The Buddha said it well 2600 years ago: life is both gain and loss. You can be the smartest, richest, kindest, most emotionally stable human being … and your life won’t be an unbroken surging of happiness. Jolts will come.
There are so many big losses, and a myriad of smaller ones. But even if it’s a paper cut, there’s a slumping of the soul. The reaction could be soft and slow or it might be a burst of “Why me?” “This isn’t fair” or “Life sucks!”
One of my conclusions is that every person I meet on the street or on Zoom is dealing with some painful issue. And our list of defeats, burdens and sorrows can so easily pile up. We get to choose how we respond.
In the realm of “biggies”, let’s start with death. Our loved ones die. With respect to Covid, United Nations Secretary-General Antonio Guterres recently spoke anguished poetry:
The smile that will now only be a memory, the seat forever empty at the dinner table
the room that echoes with the silence of a loved one
And then there’s one’s own death … my death. All the Bruce accumulations, whether physical or spiritual, will be gone. My writings will remain but who knows if anyone will read them. I feel sad when I think of me ending.
Dying may be long and agonizing or a closing of the eyes at night. The approaching end may be vivid or just some vague thought of the future.
Physical pain cuts like a knife or pulses in the background. It may be in spurts or a lingering throughout the day.
Emotional pain may be full-blown terror or sorrow. It may be a vague feeling that I can’t find my home. Or I’m not much of a human being. Or you don’t like me.
Financial demise may mean not being able to feed your family and keep a roof over their heads. Bankruptcy perhaps. Or it may mean no Christmas presents under the tree, no hope for future family travel, or even not being able to afford the magazine you want to read.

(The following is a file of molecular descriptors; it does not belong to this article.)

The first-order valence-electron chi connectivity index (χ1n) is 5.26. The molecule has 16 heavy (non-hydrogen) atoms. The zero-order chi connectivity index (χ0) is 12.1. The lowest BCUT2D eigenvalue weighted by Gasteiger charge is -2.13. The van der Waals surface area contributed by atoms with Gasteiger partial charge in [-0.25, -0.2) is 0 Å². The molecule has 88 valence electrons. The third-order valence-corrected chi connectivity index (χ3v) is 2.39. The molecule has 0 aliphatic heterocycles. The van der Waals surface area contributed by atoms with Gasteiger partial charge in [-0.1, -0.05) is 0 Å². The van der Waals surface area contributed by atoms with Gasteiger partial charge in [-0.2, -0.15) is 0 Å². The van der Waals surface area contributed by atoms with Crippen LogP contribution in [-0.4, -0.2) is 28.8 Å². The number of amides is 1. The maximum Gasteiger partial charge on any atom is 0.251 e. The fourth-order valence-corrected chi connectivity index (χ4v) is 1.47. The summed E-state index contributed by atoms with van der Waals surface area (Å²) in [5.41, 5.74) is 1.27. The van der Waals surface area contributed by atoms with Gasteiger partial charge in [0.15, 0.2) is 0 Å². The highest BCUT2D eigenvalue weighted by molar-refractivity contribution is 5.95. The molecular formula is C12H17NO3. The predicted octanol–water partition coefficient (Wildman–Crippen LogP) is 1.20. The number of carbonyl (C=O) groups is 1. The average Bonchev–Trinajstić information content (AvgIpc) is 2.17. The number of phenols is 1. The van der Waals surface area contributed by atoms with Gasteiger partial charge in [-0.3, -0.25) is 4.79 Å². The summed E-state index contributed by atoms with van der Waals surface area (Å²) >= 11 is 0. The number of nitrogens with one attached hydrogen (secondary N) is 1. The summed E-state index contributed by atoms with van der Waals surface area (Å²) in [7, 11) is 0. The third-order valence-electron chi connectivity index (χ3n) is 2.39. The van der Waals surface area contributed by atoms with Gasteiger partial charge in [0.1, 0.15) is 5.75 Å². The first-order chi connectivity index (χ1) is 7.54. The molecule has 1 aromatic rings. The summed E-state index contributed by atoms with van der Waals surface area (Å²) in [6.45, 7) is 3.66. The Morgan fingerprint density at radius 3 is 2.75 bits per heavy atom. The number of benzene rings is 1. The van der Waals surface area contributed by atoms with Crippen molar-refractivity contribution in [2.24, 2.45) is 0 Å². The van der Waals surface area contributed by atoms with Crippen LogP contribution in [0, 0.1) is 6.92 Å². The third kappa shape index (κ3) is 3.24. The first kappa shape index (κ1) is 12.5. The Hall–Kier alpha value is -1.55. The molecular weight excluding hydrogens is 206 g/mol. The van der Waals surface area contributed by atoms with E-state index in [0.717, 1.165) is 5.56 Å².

There are many other diminishments that may come our way:
Someone breaks their word with you
Late for an appointment, you run into a string of red lights
At a friend’s home, dinner includes a vegetable that you can’t stand
You love snow, and it seems like this winter we’re hardly getting any
Your Internet connection magically disappears. It comes back hours later
Nobody sends you a Christmas card
You’re scammed for $600 while you thought you were helping a friend
The ache in your shoulder just won’t go away
The last time you looked, you were 25
Covid is keeping you physically away from the ones you love
You can’t speak much French to the folks you care about in Senegal
You were born female but you really think you’re a man
You’re still feeling the PTSD years after the incident
You wish Monday was Friday
You know the work you’re doing doesn’t make a difference
The U.S. Capitol was attacked
There are so many woes
There’s no clear winner in the land of joys and sorrows
So let’s stay close to each other
2 thoughts on “Loss”
I will always read your writing, Bruce☺️
Thank you, Connie. I miss you on Global.